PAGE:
Project Trailer (Fall 2015)
Due: Saturday, November 14th, 2015, by 11:59PM UTC-12 (Anywhere on Earth).
You’re about three weeks away from submitting your final project. Let’s see what one another have been working on. For the trailer, put together a short presentation of your project to share with your classmates and mentor. This could be a video of you in person discussing your project, a screen capture (with audio) of you demonstrating your tool’s current functions, an annotated PowerPoint/Keynote presentation about your project, etc. Make sure to focus on two things: 1) why the viewer should be excited to see the final product, and 2) what feedback, if any, you would like to receive from the viewer.
Different projects may be at very different phases at this point. Research-oriented projects, for example, may not have any results yet. Present what you’ve done so far, and pique the viewer’s interest to see the ultimate result. If you have open research, cover the questions and the data that you’re gathering, and close with what the viewer could expect to see in a couple more weeks. If your tool still has some major functions to be added, describe or prototype those instead of presenting them as working functions.
The primary goal of this assignment is to allow you to get some feedback from others before (hopefully!) it’s too late to incorporate it. The secondary goal is to step back and consider your project at a high level: how would you explain your project idea and progress to someone that hasn’t been working on it every week like you have?
For the trailer, we anticipate presentations around 2-3 minutes: long enough to present the gist and appeal of your project and ask the questions you want to ask, but not a comprehensive walkthrough of every feature or decision. A simple straightforward presentation is sufficient, but you’re welcome to put more time into it if you’d like (especially if you’re in a bigger group with more time to allocate).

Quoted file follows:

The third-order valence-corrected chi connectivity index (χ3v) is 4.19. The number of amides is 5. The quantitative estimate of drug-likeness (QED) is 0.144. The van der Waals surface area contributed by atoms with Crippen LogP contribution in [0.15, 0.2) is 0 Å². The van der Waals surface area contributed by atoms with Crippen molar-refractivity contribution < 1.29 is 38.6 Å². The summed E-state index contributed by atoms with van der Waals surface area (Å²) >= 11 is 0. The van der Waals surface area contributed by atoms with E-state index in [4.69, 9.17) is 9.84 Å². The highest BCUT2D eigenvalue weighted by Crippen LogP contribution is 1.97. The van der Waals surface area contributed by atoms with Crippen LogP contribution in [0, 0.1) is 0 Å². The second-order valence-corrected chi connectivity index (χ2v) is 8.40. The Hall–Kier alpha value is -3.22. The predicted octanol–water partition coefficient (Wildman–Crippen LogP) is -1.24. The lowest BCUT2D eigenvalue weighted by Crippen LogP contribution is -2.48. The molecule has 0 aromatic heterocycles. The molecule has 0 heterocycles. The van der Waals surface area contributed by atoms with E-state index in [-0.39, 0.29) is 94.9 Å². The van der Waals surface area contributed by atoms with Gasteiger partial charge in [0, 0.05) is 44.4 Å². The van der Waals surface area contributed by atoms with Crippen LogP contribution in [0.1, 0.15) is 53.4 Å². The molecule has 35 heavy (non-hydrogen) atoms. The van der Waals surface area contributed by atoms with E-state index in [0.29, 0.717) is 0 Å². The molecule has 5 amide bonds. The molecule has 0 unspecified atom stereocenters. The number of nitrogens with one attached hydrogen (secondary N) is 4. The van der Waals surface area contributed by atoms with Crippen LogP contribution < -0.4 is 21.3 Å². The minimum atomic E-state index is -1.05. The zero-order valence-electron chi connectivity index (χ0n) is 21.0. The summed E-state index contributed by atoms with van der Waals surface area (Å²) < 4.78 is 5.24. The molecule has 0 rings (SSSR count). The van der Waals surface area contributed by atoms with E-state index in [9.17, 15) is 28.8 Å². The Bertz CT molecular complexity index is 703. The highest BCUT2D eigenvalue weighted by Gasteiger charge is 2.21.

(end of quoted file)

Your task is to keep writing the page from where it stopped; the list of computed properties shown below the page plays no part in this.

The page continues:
Please submit a PDF with a link to your video for the assignment (to make it easily importable to Peer Feedback). You’re welcome to upload your video to YouTube or another video sharing site if you’re comfortable uploading it to an external host. If you do not wish to do so, you may upload your video to the Resources folder in T-Square, and then submit a link to the video within T-Square as your submission. Please feel free to submit your video that way if you would prefer not to host it publicly.
If you are working on your project on a team, only one person needs to submit this assignment. Make sure to coordinate who is submitting it, however.
Late work is not accepted without advanced agreement except in cases of medical or family emergencies. In the case of an emergency, please contact the Dean of Students.
Your assignment will be evaluated on the extent to which it follows the directions and achieves the learning goal on a simple rubric: Does Not Meet Expectations, Meets Expectations, and Exceeds Expectations. Any assignments graded as Does Not Meet Expectations will have the opportunity to revise and resubmit once.
After submission, your assignment will be ported to Peer Feedback for review by your mentor and classmates. Grading is not the primary function of this peer review process; the primary function is simply to give you the opportunity to read and comment on your classmates’ ideas. All grades will come from the graders alone.
You will typically be assigned four classmates to review. Peer reviews are due one week after the due date of the assignment, and count towards your participation grade.